A Look at the 2009 Sydney-Hobart Race
Amongst Australia’s hard-core sailors, the question isn’t whether you’re going. It’s a question of how many you’ve sailed (so far). Indeed, amongst the most hardcore of this decidedly hardcore country, the Sydney to Hobart Yacht Race, or “The Hobart” as it’s known, represents a serious challenge. The brochure goes something like this: Start on Boxing Day (December 26) on one of the world’s most brilliant starting lines, head out of Sydney Harbor, bang a left and keep going for some 600 miles. Then, after reaching “Tazzy”, just hang a right, sail up the Dewent River and arrive in Hobart for the best party of your life (hint: most Aussies like to drink as hard as they sail). Easy, mate.
No so quick.
First, after banging that left, you sail south through the Tasman Sea along Australia’s eastern coast, which is known for having all sorts of interesting currents and seas (think “fetch”). Then, you enter Bass Straight, a spot where the earth’s floor spikes upwards from off soundings to an average depth of roughly 165 feet. And since storms in the Southern Ocean have been traveling for thousands of open miles (there’s that nasty fetch again), seas tend to get frightfully large here. Stir in some large currents and things can get downright dangerous, as they did in the epic 1998 Hobart, when five boats sank and six lives were lost.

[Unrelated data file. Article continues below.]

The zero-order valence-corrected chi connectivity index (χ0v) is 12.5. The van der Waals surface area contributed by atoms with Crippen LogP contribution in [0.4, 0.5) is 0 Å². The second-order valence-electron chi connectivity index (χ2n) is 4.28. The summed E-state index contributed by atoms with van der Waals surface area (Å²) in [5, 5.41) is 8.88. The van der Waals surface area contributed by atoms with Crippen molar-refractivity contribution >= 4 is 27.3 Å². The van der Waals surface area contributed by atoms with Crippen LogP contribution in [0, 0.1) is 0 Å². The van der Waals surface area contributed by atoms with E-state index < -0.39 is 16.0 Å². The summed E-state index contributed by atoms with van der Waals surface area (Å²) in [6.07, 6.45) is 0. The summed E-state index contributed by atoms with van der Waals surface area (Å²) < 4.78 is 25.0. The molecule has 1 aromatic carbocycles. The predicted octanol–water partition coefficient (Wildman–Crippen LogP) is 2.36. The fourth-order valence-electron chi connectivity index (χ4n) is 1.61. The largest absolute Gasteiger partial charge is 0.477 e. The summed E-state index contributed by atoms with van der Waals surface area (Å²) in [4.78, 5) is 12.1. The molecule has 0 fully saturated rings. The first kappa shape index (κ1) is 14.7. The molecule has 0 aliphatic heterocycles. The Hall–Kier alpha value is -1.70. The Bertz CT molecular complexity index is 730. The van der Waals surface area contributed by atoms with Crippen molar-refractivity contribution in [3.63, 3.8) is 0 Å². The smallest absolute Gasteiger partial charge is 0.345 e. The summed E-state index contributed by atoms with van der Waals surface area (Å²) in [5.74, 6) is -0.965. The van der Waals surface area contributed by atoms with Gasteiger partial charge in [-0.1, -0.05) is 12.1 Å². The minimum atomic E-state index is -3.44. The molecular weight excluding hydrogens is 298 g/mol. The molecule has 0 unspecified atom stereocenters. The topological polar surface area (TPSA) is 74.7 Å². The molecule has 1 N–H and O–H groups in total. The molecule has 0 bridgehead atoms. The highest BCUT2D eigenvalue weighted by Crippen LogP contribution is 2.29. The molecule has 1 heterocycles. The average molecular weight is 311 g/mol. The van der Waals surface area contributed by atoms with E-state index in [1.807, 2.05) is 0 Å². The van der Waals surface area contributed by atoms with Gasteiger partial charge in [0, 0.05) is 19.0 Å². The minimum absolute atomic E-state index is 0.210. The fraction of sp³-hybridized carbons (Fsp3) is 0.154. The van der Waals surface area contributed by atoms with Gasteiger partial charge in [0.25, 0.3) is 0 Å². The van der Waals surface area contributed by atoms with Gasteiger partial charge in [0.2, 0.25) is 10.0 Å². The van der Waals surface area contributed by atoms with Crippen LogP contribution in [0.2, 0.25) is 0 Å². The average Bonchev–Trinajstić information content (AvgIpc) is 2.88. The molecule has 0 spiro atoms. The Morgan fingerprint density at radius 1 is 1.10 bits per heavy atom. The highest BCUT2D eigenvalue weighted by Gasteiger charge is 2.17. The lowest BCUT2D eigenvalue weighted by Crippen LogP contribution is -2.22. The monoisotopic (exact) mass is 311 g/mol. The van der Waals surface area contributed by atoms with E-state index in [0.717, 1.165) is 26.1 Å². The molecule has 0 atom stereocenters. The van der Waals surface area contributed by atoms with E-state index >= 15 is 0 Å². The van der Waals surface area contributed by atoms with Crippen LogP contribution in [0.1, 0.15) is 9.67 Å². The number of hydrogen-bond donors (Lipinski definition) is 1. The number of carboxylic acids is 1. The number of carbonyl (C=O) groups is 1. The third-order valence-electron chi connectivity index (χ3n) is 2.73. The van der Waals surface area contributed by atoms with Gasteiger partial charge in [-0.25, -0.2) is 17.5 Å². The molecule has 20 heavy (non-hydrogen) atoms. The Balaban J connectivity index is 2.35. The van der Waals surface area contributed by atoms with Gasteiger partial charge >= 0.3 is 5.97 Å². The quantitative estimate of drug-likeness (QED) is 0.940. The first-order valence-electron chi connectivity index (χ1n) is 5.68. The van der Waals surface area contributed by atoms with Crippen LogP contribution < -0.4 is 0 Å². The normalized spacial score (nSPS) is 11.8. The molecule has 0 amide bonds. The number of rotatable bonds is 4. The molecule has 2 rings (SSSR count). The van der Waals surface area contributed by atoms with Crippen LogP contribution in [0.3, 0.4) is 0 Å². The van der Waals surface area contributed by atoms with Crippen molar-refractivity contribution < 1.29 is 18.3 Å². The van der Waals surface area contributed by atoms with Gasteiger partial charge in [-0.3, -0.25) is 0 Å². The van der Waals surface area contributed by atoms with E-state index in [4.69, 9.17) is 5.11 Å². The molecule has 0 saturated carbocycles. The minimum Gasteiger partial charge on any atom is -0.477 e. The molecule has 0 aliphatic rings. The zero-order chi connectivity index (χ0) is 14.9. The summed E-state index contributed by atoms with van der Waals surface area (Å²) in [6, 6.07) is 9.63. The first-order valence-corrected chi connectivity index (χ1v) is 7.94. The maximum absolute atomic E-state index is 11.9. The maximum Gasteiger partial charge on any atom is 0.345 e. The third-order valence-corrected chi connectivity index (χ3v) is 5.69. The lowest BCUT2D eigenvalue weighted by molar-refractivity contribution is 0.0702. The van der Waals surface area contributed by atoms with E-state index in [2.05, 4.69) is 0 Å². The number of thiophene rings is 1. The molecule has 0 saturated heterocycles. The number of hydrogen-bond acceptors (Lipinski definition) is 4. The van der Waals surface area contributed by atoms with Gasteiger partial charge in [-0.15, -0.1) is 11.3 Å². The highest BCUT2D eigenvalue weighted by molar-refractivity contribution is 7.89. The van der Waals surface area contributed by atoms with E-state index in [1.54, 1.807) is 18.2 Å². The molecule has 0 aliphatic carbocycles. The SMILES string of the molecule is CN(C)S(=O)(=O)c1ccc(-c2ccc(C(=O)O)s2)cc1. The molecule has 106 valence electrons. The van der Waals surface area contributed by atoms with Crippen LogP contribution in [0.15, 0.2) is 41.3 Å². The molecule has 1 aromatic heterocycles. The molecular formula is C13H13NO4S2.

Still interested? While many sailors likely think twice before having a go at this race that many Australians consider to be a “proper s^&t fight”, plenty of Aussies (and internationals) wouldn’t miss this Boxing Day bash for anything. In fact, some raceboats sit mothballed all season, just waiting for the series of races that serve as a shakedown/appetizer to this long-held tradition that dates back to 1945 and featured nine starters. In 2009, 100 boats have signed up to race, including three 100-foot super-maxi’s (ICAP Leopard, Alfa Romeo, and Wild Oats; a fourth super maxi, Grant Wharington’s Etihad Stadium [formerly Wild Thing], dismasted on the delivery to Sydney and it is not known if they will be on the starting line), a handful of “standard” maxi’s, TP52’s, a Volvo Open 70, and many 30 and 40 footers. Sailors competing this year or those watching from afar can expect some amazing starting-line views (or footage, case depending) and a blisteringly fast start for the big boats.
Now, about that brochure… About the only thing that you can expect to come off “easy mate” is the party. And this by all claims is truly epic.